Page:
This season is nearly over.  Yay!  All of the show’s major villains have been voted out of the House and guess what?  It’s all really boring now.  I’ve been writing about the show over at Big Brother Blog.

Cobra Kai (Netflix)

I finally watched the latest season of Cobra Kai on Netflix and, of course, I loved it.  Terry Silver was a wonderful villain and the season continued to do a great job of balancing comedy and melodrama.  Johnny discovering the gig economy was a classic moment.  Give William Zabka all the Emmys.  This really is an example of a show that should not work but it does.  As opposed to The Bachelorette, it’s self-aware without being smarmy about it.

Dynaman (Nightflight+)

I watched the second episode of this Japanese action series on Friday.  Go Dynapink!

Full House (Sunday Night, MeTV)

Becky and Jesse brought the twins back home from the hospital and Jesse promptly forgot which was which.  Dumbass.

This was followed by an episode where Danny was named the most eligible bachelor in San Francisco.  Technically, he’s the most eligible widower and he’s got three daughters who will never accept anyone unlucky enough to become their stepmom.  Run!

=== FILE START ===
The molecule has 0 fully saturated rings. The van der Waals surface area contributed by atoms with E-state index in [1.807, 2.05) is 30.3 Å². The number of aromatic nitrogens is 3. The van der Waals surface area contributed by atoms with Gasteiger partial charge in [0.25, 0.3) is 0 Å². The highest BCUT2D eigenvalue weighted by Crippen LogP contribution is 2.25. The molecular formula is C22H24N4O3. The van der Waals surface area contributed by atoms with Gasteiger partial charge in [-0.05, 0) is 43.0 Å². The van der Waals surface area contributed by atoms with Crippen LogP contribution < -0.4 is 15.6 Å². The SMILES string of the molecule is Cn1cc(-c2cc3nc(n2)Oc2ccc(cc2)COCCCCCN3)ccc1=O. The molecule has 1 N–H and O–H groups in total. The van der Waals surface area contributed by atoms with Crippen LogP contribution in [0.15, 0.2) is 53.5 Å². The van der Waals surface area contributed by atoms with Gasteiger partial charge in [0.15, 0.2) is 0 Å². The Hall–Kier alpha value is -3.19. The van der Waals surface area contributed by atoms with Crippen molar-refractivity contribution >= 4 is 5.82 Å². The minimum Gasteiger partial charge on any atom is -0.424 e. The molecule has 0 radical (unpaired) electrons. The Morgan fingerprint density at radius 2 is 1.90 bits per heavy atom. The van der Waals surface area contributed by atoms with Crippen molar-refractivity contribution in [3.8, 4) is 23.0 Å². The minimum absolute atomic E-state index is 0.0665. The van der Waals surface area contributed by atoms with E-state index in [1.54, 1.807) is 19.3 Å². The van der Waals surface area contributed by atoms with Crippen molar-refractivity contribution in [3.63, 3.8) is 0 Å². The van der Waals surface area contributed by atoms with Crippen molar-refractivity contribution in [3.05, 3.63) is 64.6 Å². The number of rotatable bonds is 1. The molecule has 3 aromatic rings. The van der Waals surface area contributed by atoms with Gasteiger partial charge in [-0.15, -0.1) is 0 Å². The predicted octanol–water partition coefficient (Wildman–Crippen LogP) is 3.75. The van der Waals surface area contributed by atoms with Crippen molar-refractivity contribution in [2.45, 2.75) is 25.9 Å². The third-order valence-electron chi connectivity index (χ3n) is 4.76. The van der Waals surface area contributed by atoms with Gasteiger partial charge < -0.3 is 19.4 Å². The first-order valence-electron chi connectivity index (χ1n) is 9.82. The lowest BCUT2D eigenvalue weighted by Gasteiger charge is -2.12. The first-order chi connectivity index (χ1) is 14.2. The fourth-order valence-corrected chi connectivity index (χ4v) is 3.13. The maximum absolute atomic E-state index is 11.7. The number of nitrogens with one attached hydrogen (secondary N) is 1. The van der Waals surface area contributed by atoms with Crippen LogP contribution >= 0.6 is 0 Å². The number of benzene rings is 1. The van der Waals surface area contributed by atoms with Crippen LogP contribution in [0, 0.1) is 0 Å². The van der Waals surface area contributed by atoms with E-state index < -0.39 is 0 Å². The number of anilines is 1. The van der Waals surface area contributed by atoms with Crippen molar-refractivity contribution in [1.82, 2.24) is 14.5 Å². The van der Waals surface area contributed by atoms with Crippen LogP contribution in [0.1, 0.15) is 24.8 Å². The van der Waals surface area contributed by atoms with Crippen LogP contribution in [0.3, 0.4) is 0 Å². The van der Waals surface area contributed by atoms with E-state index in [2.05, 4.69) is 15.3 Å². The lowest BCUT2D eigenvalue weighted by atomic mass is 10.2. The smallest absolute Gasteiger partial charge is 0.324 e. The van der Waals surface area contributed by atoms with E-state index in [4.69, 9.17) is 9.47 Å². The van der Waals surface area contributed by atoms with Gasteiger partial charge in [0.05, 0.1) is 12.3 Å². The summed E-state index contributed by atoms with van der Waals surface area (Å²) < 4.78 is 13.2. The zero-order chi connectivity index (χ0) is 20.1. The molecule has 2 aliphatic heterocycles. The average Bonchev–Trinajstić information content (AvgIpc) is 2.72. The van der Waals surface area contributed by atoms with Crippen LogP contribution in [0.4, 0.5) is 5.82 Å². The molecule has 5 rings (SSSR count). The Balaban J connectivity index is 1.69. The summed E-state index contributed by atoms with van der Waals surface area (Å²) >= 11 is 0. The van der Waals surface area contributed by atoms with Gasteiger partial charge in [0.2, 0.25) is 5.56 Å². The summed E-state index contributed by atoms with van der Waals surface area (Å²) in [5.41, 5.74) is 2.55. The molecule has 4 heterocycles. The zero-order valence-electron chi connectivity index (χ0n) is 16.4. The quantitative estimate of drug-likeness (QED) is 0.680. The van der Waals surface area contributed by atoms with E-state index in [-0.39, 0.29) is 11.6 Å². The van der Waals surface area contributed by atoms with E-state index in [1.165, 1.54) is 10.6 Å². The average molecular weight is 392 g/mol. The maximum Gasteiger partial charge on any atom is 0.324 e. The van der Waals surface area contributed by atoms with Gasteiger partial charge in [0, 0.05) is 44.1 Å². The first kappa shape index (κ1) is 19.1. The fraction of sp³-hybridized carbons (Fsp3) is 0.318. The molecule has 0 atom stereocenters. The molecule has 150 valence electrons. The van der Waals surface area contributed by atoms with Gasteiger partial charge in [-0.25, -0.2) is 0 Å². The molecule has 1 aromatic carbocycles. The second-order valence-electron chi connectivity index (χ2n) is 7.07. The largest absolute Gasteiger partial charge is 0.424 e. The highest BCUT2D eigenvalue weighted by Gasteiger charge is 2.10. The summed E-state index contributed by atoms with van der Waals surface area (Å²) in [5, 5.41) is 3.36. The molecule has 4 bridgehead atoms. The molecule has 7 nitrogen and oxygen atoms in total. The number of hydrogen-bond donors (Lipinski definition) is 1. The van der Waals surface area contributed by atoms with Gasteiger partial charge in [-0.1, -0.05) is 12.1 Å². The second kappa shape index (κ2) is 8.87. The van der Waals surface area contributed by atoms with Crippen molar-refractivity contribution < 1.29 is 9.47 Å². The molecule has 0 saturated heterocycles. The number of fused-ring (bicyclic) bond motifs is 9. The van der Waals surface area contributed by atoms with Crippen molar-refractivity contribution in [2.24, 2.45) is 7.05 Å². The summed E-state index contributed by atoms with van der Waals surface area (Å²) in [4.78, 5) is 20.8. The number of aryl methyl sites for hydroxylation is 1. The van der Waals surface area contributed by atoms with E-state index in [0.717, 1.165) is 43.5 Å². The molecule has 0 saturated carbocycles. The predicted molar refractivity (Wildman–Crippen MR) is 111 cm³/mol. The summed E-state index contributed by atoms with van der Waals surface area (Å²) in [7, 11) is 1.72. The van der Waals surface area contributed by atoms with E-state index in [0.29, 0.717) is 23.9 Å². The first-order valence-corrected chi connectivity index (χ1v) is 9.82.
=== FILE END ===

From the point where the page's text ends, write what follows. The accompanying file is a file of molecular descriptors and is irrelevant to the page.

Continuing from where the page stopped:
Inspector Lewis (YouTube)

I watched an episode of Inspector Lewis on Wednesday.  Though retired and in love with Dr. Hobson, Lewis still couldn’t resist helping Hathaway solve another case.  It was a sweet episode, due to Lewis and Hathaway’s friendship.  Still, Hathaway was sporting a new hairstyle in this episode and I was not a fan.

Law& Order, Law & Order: Organized Crime, Law & Order: SVU (Thursday Night, NBC)

All three of the Law & Order shows returned this Thursday with an epic crossover event.  A brutal murder led to an investigation into human trafficking which led to a terrorist bombing which led to a Russian businessman getting gunned down in the streets of New York, apparently on orders of Putin himself.